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Velocity versus time graph

  1. Nov 1, 2006 #1
    what does a vertical line in a velocity versus time graph imply?
     
  2. jcsd
  3. Nov 1, 2006 #2

    radou

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    Is you set the velocity axis to be horizontal, and the time axis to be vertical, then a vertical line implies constant velocity. :smile:

    Else, it doesn't imply anything, since that set of points is not even a function.
     
  4. Nov 1, 2006 #3
    oops...should have given out that info. hmm..the velocity axis is horizontal, whereas time is vertical....in this situation, what does the vertical line imply?
     
    Last edited: Nov 1, 2006
  5. Nov 1, 2006 #4
  6. Nov 1, 2006 #5
    oops, human error.
     
  7. Nov 1, 2006 #6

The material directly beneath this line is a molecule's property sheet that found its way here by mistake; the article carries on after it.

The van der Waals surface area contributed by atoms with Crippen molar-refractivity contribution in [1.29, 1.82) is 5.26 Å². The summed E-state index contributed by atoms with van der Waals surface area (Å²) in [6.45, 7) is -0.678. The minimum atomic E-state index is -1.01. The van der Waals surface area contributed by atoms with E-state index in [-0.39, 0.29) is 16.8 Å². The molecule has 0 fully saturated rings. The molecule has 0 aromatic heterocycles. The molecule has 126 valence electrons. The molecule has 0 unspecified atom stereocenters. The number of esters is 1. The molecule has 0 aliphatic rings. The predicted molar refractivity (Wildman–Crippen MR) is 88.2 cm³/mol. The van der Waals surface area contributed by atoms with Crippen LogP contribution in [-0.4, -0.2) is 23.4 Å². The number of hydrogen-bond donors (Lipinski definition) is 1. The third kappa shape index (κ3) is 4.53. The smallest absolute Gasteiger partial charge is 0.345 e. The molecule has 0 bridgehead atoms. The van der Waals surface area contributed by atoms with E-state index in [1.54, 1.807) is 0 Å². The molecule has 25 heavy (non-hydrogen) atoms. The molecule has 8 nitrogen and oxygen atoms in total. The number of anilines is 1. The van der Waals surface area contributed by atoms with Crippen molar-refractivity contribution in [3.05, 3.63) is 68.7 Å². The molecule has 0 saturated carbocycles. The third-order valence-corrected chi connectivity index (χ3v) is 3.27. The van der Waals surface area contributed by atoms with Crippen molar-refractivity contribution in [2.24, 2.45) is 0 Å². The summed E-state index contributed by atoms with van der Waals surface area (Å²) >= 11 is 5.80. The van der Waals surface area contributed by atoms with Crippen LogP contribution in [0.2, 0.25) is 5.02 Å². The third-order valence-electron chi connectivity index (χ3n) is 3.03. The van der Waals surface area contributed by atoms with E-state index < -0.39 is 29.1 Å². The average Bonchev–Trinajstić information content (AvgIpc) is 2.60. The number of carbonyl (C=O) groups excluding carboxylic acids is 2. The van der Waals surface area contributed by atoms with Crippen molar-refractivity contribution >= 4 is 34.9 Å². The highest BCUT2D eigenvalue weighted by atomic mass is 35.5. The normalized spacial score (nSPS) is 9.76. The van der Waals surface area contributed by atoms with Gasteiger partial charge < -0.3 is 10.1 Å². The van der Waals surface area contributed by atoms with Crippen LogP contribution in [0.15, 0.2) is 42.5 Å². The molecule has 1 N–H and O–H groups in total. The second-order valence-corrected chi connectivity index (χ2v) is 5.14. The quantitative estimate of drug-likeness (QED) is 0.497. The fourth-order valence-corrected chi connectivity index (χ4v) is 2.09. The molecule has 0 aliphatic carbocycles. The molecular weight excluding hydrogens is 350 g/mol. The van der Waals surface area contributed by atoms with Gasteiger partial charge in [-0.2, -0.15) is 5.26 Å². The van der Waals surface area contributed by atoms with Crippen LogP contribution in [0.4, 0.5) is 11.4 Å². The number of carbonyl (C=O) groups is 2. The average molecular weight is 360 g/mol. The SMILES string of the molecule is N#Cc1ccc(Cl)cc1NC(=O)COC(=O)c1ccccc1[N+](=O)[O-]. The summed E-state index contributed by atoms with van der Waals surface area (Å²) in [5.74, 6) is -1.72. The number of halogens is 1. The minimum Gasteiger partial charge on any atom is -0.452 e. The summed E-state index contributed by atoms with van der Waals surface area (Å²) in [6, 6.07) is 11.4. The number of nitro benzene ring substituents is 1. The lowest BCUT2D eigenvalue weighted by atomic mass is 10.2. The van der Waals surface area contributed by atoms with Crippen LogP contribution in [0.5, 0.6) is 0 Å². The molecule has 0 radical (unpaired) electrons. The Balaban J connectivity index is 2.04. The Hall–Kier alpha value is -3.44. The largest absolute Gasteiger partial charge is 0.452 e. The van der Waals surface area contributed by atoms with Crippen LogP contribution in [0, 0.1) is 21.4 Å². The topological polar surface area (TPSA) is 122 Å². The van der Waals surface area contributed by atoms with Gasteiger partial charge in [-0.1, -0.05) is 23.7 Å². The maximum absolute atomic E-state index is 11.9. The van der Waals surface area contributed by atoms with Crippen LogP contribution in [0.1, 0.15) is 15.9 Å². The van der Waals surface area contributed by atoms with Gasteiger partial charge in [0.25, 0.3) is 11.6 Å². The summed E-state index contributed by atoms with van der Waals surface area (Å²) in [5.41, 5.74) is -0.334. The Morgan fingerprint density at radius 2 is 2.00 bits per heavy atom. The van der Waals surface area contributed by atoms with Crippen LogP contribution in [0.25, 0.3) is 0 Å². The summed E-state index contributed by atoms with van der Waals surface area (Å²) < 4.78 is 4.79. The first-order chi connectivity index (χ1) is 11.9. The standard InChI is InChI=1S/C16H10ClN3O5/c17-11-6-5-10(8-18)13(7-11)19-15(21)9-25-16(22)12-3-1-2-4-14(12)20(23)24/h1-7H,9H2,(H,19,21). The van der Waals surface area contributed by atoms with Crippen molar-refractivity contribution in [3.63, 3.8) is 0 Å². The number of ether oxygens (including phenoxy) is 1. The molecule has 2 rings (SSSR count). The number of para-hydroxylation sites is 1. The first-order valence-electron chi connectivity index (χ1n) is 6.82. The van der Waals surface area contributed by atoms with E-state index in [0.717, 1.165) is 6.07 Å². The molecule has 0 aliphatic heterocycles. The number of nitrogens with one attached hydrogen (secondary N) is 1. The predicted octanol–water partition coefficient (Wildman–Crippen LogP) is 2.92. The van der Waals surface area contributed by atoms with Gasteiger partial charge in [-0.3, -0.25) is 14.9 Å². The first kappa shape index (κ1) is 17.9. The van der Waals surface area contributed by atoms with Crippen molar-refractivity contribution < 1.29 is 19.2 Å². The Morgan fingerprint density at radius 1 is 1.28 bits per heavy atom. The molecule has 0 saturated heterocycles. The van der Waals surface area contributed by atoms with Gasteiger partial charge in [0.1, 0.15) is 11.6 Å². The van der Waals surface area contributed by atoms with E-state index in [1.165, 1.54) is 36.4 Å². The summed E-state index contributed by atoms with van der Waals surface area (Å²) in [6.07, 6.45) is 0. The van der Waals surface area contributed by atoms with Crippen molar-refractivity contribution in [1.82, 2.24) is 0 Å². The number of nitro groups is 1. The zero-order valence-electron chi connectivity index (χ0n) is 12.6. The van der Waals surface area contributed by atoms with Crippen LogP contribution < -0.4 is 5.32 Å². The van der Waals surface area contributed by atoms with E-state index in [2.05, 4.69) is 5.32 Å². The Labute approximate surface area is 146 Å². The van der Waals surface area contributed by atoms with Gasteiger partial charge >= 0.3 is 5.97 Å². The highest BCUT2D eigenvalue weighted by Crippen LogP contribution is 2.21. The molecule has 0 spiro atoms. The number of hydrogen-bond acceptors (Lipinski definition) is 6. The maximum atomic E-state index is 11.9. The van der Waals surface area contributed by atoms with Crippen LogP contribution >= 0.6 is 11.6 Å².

ZapperZ

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    The other thread has been deleted. Please note that it is explicitly mentioned in the PF Guidelines that everyone has agreed to that multiple posting is not allowed.

    Zz.
     
  8. Nov 1, 2006 #7

    Integral

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    Suppose the vertical part of the graph occurs at [itex] x_0 [/itex].

    What is the velocity at [itex] x_0 - \delta [/itex] ?

    What is the velocity at [itex] x_0 + \delta [/itex] ?

    Ok, now what has happened at the verical portion of the graph?
     
  9. Nov 2, 2006 #8
    I suppose that could only happen if the velocity at that time was infinite, as otherwise the vertical line would have an upper limit to it.
    It would also mean that the velocity of whatever you're measuring just jumped instantly with no time for acceleration, which would be highly unusual.

    In other words, if I saw such a graph, the first things I would check would be the veracity of the data and the validity of the math.
     
  10. Nov 4, 2006 #9

    rcgldr

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    That something was wrong with the data or how the graph was plotted. As mentioned, maybe the axis got reversed (velocity is horiztonal, time is vertical).
     
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